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Thursday, February 7, 2008

School Nurses :Reach Out for Alcohol-Free hand sanitizer

From Nurse News blog:
"..Children are especially susceptible to the symptoms of alcohol poisoning, i.e., altered level of consciousness, slow respirations, cold, clammy, pale or bluish skin, and the presence of alcohol on the breath. Because hand sanitizers are often left where chidren can easily access them, it’s important to remember they are not packaged in child-proof containers. They are often scented and colored, which make them more appealing to young children.

Suggestions for keeping your child safe:

*Keep hand sanitizers out of sight and reach as you would prescription drugs.
*Always supervise children when using this product.
*Look for new alcohol-free hand sanitizers.
*Use soap and water when possible.


Marc Thibault said...

True, alcohol based hand sanitizers are not suited for kids but Benzalkonium Chloride is a chemical from the quaternary ammonium group and can trigger asthma and dermatitis. That is what scientific studies suggest when looking at health care workers and janitors' prolonged or repeated exposure to this compound. Why not looking at all natural alcohol free hand sanitizers and antimicrobial handsoap? However, the best solution is probably to teach kids how and when to wash their hands.
Take a look at my posts on this topic @

Berky said...

Actually, the studies you reference were based on the use of quats within cosmetic products--not hand sanitizing products--which are not intended to be inhaled in any quantity.--and your references seem to be based on Gojo Industries research. As you know, they are the leading brand i.e. alcohol-based products--and one can presume they have an agenda.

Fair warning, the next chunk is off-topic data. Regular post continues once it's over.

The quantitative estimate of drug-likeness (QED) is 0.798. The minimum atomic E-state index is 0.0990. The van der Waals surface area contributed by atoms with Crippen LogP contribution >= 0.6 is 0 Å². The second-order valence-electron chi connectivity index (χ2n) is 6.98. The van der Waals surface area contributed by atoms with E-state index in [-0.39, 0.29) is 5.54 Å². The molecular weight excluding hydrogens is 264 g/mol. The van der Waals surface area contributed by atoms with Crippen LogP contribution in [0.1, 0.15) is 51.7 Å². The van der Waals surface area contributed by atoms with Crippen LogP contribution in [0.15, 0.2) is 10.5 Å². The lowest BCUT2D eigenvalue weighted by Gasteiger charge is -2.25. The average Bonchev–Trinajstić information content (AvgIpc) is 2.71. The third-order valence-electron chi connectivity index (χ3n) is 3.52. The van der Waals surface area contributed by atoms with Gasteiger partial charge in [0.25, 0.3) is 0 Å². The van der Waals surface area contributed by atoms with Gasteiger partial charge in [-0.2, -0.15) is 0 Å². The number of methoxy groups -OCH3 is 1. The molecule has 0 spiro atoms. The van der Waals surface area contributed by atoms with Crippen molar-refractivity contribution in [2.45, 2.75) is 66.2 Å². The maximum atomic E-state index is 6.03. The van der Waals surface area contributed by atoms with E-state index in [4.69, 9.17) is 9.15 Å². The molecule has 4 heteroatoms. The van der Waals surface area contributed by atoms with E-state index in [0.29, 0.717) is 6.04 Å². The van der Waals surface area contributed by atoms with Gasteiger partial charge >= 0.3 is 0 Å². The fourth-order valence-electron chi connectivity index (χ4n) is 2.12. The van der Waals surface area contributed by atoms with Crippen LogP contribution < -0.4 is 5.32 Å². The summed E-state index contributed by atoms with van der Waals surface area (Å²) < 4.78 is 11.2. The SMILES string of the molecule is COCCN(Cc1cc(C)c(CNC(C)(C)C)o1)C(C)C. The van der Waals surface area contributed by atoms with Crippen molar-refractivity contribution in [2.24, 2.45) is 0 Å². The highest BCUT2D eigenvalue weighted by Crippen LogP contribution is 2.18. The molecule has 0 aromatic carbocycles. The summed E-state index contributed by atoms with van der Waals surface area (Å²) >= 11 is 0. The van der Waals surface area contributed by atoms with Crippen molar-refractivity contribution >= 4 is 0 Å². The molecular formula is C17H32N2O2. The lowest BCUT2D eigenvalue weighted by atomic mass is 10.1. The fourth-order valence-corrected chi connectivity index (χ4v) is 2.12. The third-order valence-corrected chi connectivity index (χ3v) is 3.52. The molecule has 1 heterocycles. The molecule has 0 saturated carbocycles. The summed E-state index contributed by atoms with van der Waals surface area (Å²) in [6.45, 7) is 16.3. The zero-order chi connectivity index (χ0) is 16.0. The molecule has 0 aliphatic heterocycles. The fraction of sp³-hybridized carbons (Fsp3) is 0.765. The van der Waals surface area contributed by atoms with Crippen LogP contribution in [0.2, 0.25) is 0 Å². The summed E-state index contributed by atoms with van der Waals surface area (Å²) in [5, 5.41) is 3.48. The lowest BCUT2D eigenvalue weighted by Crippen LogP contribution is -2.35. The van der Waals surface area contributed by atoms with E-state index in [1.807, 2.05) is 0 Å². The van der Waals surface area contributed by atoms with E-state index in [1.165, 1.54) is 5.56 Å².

Their 2003 letter to the FDA says:

"..The efficacy of quaternary ammonium compounds may be severely compromised during formulation and use. Benzalkonium chloride and benzethonium chloride may be neutralized by anionic or nonionic surfactants, hard water, proteins and other moieties. Special expertise is required when formulating to avoid neutralization of these the quatactive ingredients s and to carefully balance the need for fast, broad spectrum antimicrobial activity with low irritation..."

."...Although these studies are mainly laboratory evaluations, many key thought leaders have begun to express concern over these findings. .. No studies have been published to date exploring the short or long term impact of the use of benzalkonium chloride and benzethonium chloride on the ecology of the skin flora and the resistance profiles of its members. "

Also worth pointing out--Johnson & Johnson--the license for Purell, stands by Gojo's pounding of BAC--yet Johnson & Johnson aggressively markets and promotes its BandAid brand foaming antispetic; its active ingredient is .13 concentration of benzalkonium chloride.